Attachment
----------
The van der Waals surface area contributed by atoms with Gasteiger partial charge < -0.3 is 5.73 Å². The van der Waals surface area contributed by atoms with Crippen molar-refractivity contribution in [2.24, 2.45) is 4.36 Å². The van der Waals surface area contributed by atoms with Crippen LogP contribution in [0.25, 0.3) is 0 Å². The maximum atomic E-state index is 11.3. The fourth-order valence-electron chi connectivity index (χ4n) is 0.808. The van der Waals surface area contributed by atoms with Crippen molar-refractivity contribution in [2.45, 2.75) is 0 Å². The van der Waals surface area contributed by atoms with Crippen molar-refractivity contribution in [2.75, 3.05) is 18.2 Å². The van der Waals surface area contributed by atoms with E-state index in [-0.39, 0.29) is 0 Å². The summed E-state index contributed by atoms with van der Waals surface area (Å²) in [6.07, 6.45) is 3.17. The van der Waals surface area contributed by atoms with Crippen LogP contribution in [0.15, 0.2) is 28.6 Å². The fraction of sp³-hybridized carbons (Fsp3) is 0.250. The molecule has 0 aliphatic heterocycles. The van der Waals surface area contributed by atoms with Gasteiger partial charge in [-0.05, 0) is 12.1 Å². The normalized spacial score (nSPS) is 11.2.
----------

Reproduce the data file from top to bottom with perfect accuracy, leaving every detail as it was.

The van der Waals surface area contributed by atoms with Gasteiger partial charge < -0.3 is 5.73 Å². The van der Waals surface area contributed by atoms with Crippen molar-refractivity contribution in [2.24, 2.45) is 4.36 Å². The van der Waals surface area contributed by atoms with Crippen LogP contribution in [0.25, 0.3) is 0 Å². The maximum atomic E-state index is 11.3. The fourth-order valence-electron chi connectivity index (χ4n) is 0.808. The van der Waals surface area contributed by atoms with Crippen molar-refractivity contribution in [2.45, 2.75) is 0 Å². The van der Waals surface area contributed by atoms with Crippen molar-refractivity contribution in [2.75, 3.05) is 18.2 Å². The van der Waals surface area contributed by atoms with E-state index in [-0.39, 0.29) is 0 Å². The summed E-state index contributed by atoms with van der Waals surface area (Å²) in [6.07, 6.45) is 3.17. The van der Waals surface area contributed by atoms with Crippen LogP contribution in [0.15, 0.2) is 28.6 Å². The fraction of sp³-hybridized carbons (Fsp3) is 0.250. The molecule has 0 aliphatic heterocycles. The van der Waals surface area contributed by atoms with Gasteiger partial charge in [-0.05, 0) is 12.1 Å². The normalized spacial score (nSPS) is 11.2.